There’s a ship down at the dock.
There are places for a few, but not many.
If you have enough money and know the right people, you might get a ticket. Or you might not.
Malik’s mother has been missing for days, his home has become unrecognisable, and his grandfather is insisting that they leave on the next and final ship: The Samaritan. This journey will take them to a country which promises safety and a new life. The only problem is, they don’t have a ticket, and people are stopping at nothing to get a place on board. Luckily Papa has a secret that could change everything. But who can they trust to help them?
Reminiscent of Anne Holm and Sonya Hartnett, Close to the Wind is a powerful and moving novel about greed, love, trust and what matters most when your world falls apart.
Description taken from Goodreads.
There’s a constant battle of hope and despair throughout CLOSE TO THE WIND, which I think was it’s real saving point. The suspense is well-done and the wording isn’t too lyrical that it would be wearing on a reader that doesn’t really enjoy stories written in verse. There are many others themes to this book such as loss and what refugees and war is like, and I think those things are all very important. This book would be a great one for tweens to read as a quick lesson or intro into these topics, and for that reason I really liked CLOSE TO THE WIND.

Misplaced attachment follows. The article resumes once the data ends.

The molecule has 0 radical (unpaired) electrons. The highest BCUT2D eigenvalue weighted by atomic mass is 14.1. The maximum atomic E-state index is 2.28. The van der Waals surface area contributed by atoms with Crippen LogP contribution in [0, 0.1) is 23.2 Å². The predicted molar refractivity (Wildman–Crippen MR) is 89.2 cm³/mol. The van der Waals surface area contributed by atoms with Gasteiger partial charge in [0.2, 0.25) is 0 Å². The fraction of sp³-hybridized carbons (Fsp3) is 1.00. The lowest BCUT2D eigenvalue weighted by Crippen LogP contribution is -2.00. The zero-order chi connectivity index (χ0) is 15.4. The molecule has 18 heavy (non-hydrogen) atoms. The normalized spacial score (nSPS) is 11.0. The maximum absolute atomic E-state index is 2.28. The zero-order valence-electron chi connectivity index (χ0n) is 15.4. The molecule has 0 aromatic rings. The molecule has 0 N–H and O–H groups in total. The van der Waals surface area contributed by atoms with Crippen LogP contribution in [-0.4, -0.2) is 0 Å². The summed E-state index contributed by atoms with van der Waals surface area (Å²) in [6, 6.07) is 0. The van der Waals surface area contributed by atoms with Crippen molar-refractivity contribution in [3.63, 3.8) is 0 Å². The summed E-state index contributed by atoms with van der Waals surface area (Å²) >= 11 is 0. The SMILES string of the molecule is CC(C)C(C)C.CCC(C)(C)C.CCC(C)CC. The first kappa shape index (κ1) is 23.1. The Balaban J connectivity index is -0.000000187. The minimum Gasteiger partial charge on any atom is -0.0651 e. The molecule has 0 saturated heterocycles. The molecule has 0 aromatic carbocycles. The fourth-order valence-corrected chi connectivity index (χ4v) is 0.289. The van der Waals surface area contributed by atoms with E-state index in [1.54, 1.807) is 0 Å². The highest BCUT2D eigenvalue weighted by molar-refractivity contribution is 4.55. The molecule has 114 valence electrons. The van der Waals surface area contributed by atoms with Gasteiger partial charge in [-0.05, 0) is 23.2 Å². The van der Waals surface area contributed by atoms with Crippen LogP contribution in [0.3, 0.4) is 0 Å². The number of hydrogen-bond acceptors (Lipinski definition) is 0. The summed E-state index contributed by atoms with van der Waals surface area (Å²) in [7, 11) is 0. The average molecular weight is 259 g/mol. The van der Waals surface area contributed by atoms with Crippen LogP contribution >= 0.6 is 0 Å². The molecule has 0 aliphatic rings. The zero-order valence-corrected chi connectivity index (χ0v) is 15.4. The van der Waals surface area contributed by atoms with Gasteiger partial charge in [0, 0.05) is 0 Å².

One thing that fell short for me in CLOSE TO THE WIND was world-building. I really didn’t see much of it or really descriptions of much, and I wanted a lot more than what I got. Other than that, I really enjoyed this book and I don’t think kids will mind too much from an entertainment standpoint. It might be a falling for literary use, but it didn’t matter too much to me. 3.5 stars.
pg count for the hardback: 304